Big Gora Learns Hindi

Big Gora Learns Hindi

Thursday, August 22, 2013

Practice, practice, practice!; or, a new stage of the journey

You probably know the old joke. I used to (rather dickishly, I acknowledge) tell it all the time when I played EverQuest and someone would ask, for example, "How do you get to Faydwer?"
Q: How do you get to Carnegie Hall?
A: Practice, practice, practice!
I know, terrible. It's also the most obvious learning principle in the world; however, obvious as it is, I--and maybe you too?--need to learn the truth of it over and over.
That's what this summer has been about for me हिंदी सिखने में [hindi sikhne mein/in learning Hindi]: learning for the five-hundredth time the value of "practice, practice, practice." That is, अभ्यास, अभ्यास, अभ्यास.
I want to tell you the details about this for two reasons: so you don't get down on yourself if you don't adhere to a steady, rigid learning regimen; and so you can learn from my imperfections. When I started learning Hindi three years ago, there was a lot of turmoil and angst at my job; studying Hindi was a peaceful escape from all that. I studied religiously, every day for an hour minimum. I learned the alphabet quickly, then spent a lot of time just enjoying drawing the letters. It felt more like an art project at times than like learning a language. I completed the exercises in my book (see the first post for more), memorized the vocabulary, and listened to the podcasts. Everything about the language was brand new, so every tiny thing I learned felt like a big bonus. There's something intoxicating about knowing, "Two months ago I didn't know how to say anything in this language, but now I know ____!" Anything in that blank is cause for celebration. After about six months of that, though, my devotion flagged: I got busy, and/or frustrated by forgetting what I'd just learned, and/or tired. You may know how that goes: steady enthusiasm and total adherence to a regimen are hard to maintain for very long. They're fragile. (See also: jogging.)
I steadily progressed, one way and another, until Christmas 2011. At that point, my wife and I were heading to India for three weeks! I was eager to try out my baby-talk Hindi भारत में [Bharat mein/in India (itself)]. Instead, abruptly, shockingly, we were sent home. We've both traveled many times to Europe, where Americans do not need visas (only passports); we'd checked online, and were mistakenly told that we didn't need a visa for India, either. As all NRIs surely know, though, we did. So, visaless, we were taken out of the line in Newark for the flight to Delhi. We tried to get a visa in New York City, but that didn't work either--so we went home, shocked and angry and depressed. I believe I said--and definitely felt--"F**K INDIA!" After a couple of weeks I recovered enough just to loathe the visa-granting process and all those involved in it, rather than the nation as a whole.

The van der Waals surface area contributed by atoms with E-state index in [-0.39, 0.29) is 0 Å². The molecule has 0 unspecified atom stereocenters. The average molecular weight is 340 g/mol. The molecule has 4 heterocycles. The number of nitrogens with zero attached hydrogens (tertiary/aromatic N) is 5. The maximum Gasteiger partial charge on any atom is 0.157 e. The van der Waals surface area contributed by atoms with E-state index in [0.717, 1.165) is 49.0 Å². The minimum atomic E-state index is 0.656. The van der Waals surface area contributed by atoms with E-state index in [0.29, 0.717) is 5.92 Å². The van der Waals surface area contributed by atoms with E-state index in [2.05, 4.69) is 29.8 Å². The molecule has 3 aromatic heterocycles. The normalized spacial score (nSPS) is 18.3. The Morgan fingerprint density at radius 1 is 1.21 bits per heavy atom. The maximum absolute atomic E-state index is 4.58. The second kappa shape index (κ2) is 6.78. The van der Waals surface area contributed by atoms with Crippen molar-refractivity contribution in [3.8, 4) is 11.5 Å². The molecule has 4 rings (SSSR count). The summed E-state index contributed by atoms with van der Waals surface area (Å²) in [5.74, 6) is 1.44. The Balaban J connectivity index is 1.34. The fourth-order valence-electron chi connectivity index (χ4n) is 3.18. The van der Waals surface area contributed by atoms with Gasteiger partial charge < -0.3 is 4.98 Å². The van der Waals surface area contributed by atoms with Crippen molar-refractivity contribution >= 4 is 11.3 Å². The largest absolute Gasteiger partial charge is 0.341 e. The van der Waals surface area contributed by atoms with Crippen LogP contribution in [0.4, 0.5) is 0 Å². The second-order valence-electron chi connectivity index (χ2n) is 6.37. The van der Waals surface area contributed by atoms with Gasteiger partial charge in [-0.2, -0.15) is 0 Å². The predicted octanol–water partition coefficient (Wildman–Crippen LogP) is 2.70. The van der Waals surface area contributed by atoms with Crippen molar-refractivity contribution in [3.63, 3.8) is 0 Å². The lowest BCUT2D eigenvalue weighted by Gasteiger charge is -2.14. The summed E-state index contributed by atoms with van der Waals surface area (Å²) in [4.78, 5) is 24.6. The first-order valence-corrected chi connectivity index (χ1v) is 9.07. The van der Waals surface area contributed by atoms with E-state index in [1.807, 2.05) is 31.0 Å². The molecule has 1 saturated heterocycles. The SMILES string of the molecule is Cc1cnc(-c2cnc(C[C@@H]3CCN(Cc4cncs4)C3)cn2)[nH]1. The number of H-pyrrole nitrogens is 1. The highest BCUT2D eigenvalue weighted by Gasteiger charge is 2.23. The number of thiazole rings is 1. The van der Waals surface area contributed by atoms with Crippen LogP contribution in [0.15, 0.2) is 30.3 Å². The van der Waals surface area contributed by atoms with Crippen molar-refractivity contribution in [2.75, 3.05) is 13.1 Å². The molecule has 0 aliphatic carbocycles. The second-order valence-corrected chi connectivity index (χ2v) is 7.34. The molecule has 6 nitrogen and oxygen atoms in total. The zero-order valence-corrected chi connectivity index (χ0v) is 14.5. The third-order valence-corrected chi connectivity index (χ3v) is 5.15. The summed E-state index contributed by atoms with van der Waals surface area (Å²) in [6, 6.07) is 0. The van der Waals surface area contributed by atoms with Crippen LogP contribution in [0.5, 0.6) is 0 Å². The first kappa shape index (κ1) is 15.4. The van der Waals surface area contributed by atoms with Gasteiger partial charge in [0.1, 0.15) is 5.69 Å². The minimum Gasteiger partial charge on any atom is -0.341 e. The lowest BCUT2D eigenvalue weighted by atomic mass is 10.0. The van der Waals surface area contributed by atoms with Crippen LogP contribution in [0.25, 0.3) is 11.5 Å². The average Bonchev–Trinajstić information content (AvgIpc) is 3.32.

But--that hurt a lot. A lot. I just didn't feel up to studying Hindi for at least half a year after that nightmare. Not a bit. And when I did finally resume studying in summer 2012, I wasn't quite as steady and dedicated as I'd been at first. Who knew if we'd ever make it to India? What would stop us next time? बहनचोद सरकार! [behnchod sarkaar/sisterblanking government!]
Thank God, Bridget and I did finally make it to India for a beautiful three weeks between December 2012 and January 2013. More on that in future posts!
So at the beginning of summer 2013, mathematically speaking, I'd studied Hindi for nearly two years. Realistically speaking, it may be stretching to say I had a full year under my belt. The good news is, this summer my Hindi leveled up rapidly. It's been incredibly satisfying.
Earlier, I had worked quickly, and shakily, through the first 16 chapters of my book. This summer, I went through those 16 chapters again. And again and again and again. I also listed to the podcasts repeatedly until I could remember each chuckle, audible breath, and hesitation from the speakers. I'm now at a point that is equal parts frustrating and exciting. I can legitimately say a lot of things in Hindi that I might say in English, without needing to look anything up. For example:
"मैंने बहुत अच्छा किताब पढ़ रहा हूँ." [Maine bahut acchaa kitaab padh rahaa hoon/I'm reading a really good book.]
"बिल्ली को मक्खन न खाने देना." (<--actually a sentence right from my book) [Billi ko makkhan na khaane dena/Don't let the cat eat the butter.] (We have a butter-obsessed cat, so this does come up in real life.)
"प्रिय, मैं तुमसे प्यार करता हूँ ." [Priya, main tumse pyaar karta hoon/Darling, I love you.]
I can practice much of the time now in my head--put everyday thoughts like these into Hindi.
I was able to translate this page from chapter 14, only looking up two or three words:


The frustrating part comes--frequently enough--when I find I simply don't know enough words. I need to expand my vocabulary.
The next stage of my Hindi-learning journey will involve two big tasks: learning new material, now that I feel pretty solid with what I've learned so far; and learning more words!

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